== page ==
Friday, 16 October 2015

Bristol Festival of Literature

And so it begins.

Last night the Bristol Festival of Literature kicked off at Smoke and Mirrors with An Evening at the Fear Institute, radio play adaptations of some of Jonathan L Howard's Johannes Cabal short stories. I wasn't able to make it, but I've heard that it was (at least) as brilliant and enjoyable as I was hoping it would be.

The next week and a half will take in a number of venues and a variety of events across the city. I could give a blow by blow account of what you can expect, but you're better of looking at the events listing on the site, or stalking the festival on Twitter or Facebook, or listening to Cheryl Morgan's show on Ujima from Wednesday, on which I appeared with Amy Morse and Pete Sutton to talk about the festival.

I've been involved in the organisation of the festival, with a particular focus on the Flash Slam on Friday 23rd October, hosted by Nikesh Shukla. Unfortunately, at the last minute, we had to change venue for the slam. Printed material still lists the slam happening at PRSC Space, but it has moved to Crofters Rights round the corner on Stokes Croft — although in making the change we also managed to reduce the costs so that it's now a donation-based event (free if you want, tip if you want).

I'm also involved in the front line as well as behind the scenes: I'll be in the North Bristol Writers team fielded at the slam and I'm reading at Written from Art at Carol Peace's studio. I'll also be turning up at the Book Bazaar and launch party on Saturday, BristolCon Fringe on Monday and the Speakeasy on the final Saturday. I may make it to one or two other events, but travel means I can't make any guarantees.

If you can make it, I hope to see you at an event or two over the coming week!

Thursday, 1 October 2015


It was a con. Books, art and identity theftsharing. Yup, that — and more — was the BristolCon that was. So here are a couple of personal highlights...

The first session I went to was the Guest of Honour interview of Chris Moore by Jim Burns. Along with Peter Elson and Chris Foss, both interviewer and interviewee were among the SF artists whose imagery and style I most connected with — and was inspired by — in the late 1970s and 1980s. The interview was filled with anecdotes, history and backstory, as well as a slideshow of Chris Moore's better and lesser known work. I later cornered him to sign an old book of mine that featured both his and Peter Elson's art.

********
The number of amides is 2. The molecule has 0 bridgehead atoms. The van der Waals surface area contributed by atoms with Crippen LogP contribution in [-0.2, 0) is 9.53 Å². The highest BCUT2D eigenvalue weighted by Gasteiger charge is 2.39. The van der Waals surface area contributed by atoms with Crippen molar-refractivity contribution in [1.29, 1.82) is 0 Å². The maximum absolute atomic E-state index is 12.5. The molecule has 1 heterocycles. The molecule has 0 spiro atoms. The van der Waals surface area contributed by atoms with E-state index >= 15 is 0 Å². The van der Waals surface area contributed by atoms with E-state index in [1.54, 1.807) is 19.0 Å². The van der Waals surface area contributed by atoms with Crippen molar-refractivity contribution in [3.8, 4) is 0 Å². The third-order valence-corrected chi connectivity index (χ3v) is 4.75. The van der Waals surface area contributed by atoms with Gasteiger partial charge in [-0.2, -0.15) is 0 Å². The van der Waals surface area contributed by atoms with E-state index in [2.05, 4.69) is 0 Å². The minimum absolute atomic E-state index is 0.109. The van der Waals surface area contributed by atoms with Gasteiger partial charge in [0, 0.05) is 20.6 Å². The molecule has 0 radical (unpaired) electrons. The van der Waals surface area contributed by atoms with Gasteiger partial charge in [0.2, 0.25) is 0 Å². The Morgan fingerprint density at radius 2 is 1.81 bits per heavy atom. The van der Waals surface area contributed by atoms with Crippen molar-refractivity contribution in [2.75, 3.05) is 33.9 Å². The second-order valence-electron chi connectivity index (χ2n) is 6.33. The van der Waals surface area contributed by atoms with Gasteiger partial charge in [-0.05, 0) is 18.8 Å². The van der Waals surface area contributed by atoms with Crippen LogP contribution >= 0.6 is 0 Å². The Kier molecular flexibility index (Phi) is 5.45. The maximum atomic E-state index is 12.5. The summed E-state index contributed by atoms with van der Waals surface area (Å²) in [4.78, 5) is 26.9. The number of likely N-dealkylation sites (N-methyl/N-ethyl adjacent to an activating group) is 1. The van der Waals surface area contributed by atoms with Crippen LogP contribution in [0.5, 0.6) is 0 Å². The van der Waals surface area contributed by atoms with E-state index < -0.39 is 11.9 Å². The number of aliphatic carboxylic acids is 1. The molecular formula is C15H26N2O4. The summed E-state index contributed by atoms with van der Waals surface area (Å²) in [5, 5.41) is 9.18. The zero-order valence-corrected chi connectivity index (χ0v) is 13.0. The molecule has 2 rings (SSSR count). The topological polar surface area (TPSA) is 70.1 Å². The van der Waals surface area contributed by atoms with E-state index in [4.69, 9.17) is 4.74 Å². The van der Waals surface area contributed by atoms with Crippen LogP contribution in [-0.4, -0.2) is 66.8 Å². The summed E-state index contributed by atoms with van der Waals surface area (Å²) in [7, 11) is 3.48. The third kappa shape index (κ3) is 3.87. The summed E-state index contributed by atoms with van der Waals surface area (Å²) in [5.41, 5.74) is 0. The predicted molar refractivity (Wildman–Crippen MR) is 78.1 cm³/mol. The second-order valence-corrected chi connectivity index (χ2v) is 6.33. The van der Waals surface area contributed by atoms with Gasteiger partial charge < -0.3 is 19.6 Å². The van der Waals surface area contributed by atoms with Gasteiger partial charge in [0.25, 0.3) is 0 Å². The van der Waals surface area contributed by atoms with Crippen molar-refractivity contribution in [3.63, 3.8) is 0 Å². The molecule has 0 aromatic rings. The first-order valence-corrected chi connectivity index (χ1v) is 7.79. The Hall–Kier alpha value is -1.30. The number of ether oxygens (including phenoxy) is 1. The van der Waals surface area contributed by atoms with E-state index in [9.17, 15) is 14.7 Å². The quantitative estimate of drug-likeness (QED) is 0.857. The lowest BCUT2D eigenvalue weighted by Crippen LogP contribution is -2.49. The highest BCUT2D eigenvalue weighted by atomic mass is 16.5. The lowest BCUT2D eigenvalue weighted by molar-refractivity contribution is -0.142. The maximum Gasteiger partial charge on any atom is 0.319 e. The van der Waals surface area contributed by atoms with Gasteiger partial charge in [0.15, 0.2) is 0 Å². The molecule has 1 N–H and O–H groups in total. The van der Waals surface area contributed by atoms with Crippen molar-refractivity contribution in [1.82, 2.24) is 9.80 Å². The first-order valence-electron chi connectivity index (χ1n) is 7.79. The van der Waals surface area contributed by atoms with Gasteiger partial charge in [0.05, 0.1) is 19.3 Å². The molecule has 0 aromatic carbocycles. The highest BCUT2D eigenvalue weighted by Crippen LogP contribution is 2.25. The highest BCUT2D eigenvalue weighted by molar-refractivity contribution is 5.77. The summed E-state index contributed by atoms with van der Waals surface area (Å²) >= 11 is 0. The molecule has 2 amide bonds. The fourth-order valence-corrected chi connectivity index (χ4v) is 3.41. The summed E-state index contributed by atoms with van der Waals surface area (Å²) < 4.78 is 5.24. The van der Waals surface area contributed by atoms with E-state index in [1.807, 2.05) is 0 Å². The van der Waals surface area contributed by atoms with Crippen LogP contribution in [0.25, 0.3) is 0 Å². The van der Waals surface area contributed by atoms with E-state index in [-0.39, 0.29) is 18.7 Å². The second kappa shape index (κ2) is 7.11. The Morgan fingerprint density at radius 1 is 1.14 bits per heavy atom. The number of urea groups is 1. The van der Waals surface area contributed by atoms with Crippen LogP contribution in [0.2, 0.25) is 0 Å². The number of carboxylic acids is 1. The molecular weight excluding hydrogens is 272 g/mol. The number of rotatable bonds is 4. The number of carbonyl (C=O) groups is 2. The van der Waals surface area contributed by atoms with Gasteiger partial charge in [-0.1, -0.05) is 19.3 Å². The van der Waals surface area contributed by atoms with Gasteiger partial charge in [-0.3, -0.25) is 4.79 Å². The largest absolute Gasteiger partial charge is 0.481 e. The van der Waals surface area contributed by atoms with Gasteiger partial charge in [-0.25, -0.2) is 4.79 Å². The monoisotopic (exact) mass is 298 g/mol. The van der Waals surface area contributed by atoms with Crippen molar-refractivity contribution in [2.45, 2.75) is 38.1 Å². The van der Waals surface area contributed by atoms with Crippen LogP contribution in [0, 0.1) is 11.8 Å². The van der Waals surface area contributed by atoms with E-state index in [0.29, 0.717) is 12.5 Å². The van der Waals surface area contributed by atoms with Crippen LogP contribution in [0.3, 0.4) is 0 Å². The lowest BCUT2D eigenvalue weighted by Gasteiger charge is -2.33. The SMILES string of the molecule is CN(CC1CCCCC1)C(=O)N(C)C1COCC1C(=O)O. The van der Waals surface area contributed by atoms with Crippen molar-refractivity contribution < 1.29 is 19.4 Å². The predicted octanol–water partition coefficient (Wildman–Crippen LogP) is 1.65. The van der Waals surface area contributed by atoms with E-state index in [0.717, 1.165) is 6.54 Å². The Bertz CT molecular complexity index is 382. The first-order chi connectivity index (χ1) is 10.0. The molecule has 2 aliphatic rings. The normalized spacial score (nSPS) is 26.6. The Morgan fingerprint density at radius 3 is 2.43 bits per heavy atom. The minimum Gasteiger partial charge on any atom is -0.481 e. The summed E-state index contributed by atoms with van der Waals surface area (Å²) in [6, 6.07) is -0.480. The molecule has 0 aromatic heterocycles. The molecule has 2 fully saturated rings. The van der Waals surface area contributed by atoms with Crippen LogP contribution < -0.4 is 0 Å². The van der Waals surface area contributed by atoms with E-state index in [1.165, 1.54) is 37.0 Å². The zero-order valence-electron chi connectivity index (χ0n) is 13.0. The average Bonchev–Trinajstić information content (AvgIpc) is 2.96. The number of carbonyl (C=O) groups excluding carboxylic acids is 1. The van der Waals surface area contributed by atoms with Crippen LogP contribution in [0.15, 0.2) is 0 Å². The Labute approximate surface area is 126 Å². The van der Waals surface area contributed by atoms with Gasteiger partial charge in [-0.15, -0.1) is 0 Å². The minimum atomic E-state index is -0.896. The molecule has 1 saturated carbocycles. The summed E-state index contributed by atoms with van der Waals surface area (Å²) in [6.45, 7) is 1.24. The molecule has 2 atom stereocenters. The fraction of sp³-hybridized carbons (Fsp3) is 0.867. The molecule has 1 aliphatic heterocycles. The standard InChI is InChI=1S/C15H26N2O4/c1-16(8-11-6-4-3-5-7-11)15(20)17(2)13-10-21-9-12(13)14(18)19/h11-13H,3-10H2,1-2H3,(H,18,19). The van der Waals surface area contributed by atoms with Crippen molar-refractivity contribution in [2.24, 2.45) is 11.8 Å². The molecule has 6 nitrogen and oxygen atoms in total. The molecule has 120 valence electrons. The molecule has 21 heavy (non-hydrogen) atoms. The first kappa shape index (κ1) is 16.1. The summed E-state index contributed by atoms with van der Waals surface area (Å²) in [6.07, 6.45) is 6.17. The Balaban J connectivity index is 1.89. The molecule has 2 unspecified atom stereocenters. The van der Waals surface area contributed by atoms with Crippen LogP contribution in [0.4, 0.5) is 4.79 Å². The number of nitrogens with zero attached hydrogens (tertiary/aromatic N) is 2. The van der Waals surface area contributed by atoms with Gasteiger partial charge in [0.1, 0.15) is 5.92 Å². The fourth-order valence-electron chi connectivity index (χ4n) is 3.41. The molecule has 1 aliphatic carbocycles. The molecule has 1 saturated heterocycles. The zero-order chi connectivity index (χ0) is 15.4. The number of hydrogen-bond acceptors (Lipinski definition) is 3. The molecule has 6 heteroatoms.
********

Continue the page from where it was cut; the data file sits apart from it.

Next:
BristolCon was the launch site of Joanne Hall's much anticipated Spark and Carousel, a launch complete with rockstar entrance, lighting and cake. Much cake. And wine. It provided a second centre of social gravity away from the usual location of the bar. A more first-person report of the experience (and more behind the scenes of BristolCon) can be found here.

As for first person, this is me — and not Stark Holborn — on the "How Green Is Your Future?" panel:

To better understand this case of apparent identity theft, you have to go back to a sampling of Twitter the night before:

When I went to pick up my name printout I noticed Stark Holborn's — whose panels were done — was unclaimed. I claimed it.

In honour of the speculative fiction theme, I also scheduled some tweets for the day, covering the range from ghost stories and urban fantasy to augmentation and time travel: "#KrakenEvent""Remembrance of Things Past", "The Woodcutter's Stepdaughter", "S3xD0ll", "Milk Teeth and Chocolate Eggs", "Promises You Can Keep", "Ashes to Ashes", "AutoKnowMe", "In the Garden of Uncertainty, and What Alice Found There" and "Starfall". These picked up some favourites and retweets as the day wore on.

One story that's not online but did get well received was the one I read for my reading. The reading followed the panel I was on and I presume people either forgot to leave or arrived early for the next panel. There is always the outside chance some people came to hear me read. For whatever reason, there was a very good turnout. Given the time constraint, I gave the audience a choice of either half a story ("Ragdolls", which appeared in the We Can Improve You anthology) or a whole one ("The Jar over the Edge", which was shortlisted in a comp a couple of years back). Perhaps unsurprisingly, people prefer wholes to halves, so I read out "The Jar over the Edge" for the first time. It works surprisingly well read aloud and seemed to be well received, so it's one I hope to read again in future.

Of course, more happened in the day than I've listed here, but it was mostly matters of conversation — AI, linguistics, time travel, fanzines, colds, Doctor Who, flash fiction — and if you want to know more about that, well, there's always next year, right?